Smokin' Aces: A Flashy Mess — 6 years ago
The advertising campaign for Smokin’ Aces does everything right: flashy trailers, a poster that’s eye-catching and displays an impressive cast. I knew it wasn’t going to be a great movie, but I was confident that I would have fun with it. I did not.
I can’t speak for him, but I think that Joe Carnahan (Narc) was trying to make a contemporary, mature heist film. I mean, most of the elements are there: good ensemble cast, an object to be stolen (or in this case, person to be killed), and plenty of twists and turns. And he certainly injects the film with a lot of impressive influences and stylistic tics. Unfortunately, it’s as though he took all of this and put it in a blender, forgetting the two most important ingredients: a sense of humour, and a sense of direction. Instead of having a complex movie, we have a jumbled mess.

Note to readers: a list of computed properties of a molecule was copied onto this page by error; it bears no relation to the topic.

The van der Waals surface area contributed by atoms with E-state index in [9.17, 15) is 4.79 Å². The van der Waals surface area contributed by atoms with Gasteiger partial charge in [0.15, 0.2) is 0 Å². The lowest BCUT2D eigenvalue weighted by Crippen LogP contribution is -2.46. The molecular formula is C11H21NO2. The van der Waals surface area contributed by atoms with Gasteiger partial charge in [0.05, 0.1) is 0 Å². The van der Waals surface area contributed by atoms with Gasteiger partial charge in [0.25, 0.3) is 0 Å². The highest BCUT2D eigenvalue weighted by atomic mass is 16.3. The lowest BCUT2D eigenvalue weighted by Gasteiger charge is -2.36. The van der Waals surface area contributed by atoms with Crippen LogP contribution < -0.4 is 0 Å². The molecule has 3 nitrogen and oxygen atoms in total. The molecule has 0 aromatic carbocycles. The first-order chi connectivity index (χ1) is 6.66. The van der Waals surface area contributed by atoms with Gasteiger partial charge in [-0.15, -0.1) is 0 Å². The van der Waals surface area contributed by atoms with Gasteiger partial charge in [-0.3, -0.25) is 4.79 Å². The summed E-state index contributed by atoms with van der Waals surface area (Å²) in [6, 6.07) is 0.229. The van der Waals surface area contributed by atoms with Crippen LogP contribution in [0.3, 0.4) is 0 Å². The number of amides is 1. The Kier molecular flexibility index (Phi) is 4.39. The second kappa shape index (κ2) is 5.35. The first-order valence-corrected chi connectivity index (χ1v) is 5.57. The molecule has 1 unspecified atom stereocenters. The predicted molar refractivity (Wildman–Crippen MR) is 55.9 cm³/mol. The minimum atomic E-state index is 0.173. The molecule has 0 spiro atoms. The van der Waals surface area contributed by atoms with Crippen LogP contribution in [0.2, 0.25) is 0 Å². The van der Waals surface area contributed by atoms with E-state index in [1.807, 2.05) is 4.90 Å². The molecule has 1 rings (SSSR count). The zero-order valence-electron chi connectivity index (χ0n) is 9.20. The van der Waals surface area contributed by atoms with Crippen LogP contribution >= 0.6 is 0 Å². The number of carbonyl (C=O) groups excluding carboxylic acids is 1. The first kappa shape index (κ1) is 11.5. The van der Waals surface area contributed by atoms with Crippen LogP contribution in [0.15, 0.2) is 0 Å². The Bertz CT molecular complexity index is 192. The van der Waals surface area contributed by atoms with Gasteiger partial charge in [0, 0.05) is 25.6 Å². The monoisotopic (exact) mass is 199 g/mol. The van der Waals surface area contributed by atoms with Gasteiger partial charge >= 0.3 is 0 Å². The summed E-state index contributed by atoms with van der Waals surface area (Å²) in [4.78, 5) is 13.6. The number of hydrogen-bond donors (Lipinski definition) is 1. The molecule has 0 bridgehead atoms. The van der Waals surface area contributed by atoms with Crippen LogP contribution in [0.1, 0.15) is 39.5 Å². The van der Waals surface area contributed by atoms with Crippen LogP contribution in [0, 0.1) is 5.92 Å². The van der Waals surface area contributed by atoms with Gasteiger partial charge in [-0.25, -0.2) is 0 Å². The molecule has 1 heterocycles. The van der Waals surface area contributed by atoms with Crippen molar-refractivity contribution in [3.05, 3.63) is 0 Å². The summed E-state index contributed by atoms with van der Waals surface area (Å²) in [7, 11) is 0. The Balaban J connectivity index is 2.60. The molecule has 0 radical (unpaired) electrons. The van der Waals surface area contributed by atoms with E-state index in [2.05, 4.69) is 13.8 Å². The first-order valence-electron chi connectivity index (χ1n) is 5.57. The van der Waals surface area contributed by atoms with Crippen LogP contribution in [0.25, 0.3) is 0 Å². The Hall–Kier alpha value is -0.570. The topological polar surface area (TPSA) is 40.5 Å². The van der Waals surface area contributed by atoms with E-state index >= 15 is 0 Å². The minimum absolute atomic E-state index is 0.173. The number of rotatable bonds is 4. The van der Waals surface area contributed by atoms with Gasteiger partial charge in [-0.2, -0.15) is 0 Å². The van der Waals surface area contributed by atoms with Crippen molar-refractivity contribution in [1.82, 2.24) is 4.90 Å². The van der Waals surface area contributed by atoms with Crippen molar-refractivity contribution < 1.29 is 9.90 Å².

There are over a dozen “main” characters, and the movie does a decent job of introducing them and explaining the plot, but once that’s over, the movie stalls. The story’s confusing, with more than a few holes, but if you don’t care about the plot, then why should those matter? Interesting characters are underutilized: I was particularly impressed by Common’s performance, but he didn’t have enough to do. Other actors putting in good performances were Nestor Carbonell, Ray Liotta, and Ryan Reynolds, but the others ranged from adequate (Alicia Keys) to aggravating (Jeremy Piven) to confusing (Jason Bateman, although that has more to do with his character than his acting). The action scenes are good, but they didn’t rise much more above adequacy. And the twist at the end was partly telegraphed, partly out of nowhere, and entirely unsatisfying. Overall, Smokin’ Aces is unfunny and tries to make up for its aimlessness with well-choreographed fight scenes that sadly lack punch. If you’re a huge big action fan, maybe it’s worth a watch at the second-run theaters, or a dvd rental, but otherwise, I’d give it a pass.